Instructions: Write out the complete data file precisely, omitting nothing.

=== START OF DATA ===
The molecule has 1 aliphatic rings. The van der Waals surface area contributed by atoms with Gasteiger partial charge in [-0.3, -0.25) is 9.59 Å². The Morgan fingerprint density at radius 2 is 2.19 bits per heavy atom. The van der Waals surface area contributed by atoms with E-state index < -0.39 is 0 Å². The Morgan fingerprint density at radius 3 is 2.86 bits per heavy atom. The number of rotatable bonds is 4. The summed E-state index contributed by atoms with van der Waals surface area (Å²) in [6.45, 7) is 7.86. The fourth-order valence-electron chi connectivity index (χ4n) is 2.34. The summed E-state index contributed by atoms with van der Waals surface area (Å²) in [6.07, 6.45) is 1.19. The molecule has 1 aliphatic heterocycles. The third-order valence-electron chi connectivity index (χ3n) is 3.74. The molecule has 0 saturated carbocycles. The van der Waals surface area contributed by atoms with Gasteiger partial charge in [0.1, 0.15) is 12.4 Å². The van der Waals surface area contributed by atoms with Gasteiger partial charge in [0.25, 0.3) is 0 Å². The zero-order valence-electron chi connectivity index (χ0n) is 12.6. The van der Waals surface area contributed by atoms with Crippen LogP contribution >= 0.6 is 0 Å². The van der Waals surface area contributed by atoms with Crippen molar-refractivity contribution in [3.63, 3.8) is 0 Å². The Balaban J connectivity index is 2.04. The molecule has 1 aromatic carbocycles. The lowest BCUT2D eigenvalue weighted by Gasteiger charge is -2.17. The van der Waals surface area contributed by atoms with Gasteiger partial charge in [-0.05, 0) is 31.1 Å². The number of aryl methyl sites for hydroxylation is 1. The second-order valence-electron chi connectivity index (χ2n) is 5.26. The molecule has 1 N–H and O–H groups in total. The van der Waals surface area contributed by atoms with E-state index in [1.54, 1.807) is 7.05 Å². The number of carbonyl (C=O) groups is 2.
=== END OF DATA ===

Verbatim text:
The molecule has 1 aliphatic rings. The van der Waals surface area contributed by atoms with Gasteiger partial charge in [-0.3, -0.25) is 9.59 Å². The Morgan fingerprint density at radius 2 is 2.19 bits per heavy atom. The van der Waals surface area contributed by atoms with E-state index < -0.39 is 0 Å². The Morgan fingerprint density at radius 3 is 2.86 bits per heavy atom. The number of rotatable bonds is 4. The summed E-state index contributed by atoms with van der Waals surface area (Å²) in [6.45, 7) is 7.86. The fourth-order valence-electron chi connectivity index (χ4n) is 2.34. The summed E-state index contributed by atoms with van der Waals surface area (Å²) in [6.07, 6.45) is 1.19. The molecule has 1 aliphatic heterocycles. The third-order valence-electron chi connectivity index (χ3n) is 3.74. The molecule has 0 saturated carbocycles. The van der Waals surface area contributed by atoms with Gasteiger partial charge in [0.1, 0.15) is 12.4 Å². The van der Waals surface area contributed by atoms with Gasteiger partial charge in [0.25, 0.3) is 0 Å². The zero-order valence-electron chi connectivity index (χ0n) is 12.6. The van der Waals surface area contributed by atoms with Crippen LogP contribution >= 0.6 is 0 Å². The van der Waals surface area contributed by atoms with Crippen molar-refractivity contribution in [3.63, 3.8) is 0 Å². The Balaban J connectivity index is 2.04. The molecule has 1 aromatic carbocycles. The lowest BCUT2D eigenvalue weighted by Gasteiger charge is -2.17. The van der Waals surface area contributed by atoms with Gasteiger partial charge in [-0.05, 0) is 31.1 Å². The number of aryl methyl sites for hydroxylation is 1. The second-order valence-electron chi connectivity index (χ2n) is 5.26. The molecule has 1 N–H and O–H groups in total. The van der Waals surface area contributed by atoms with E-state index in [1.54, 1.807) is 7.05 Å². The number of carbonyl (C=O) groups is 2.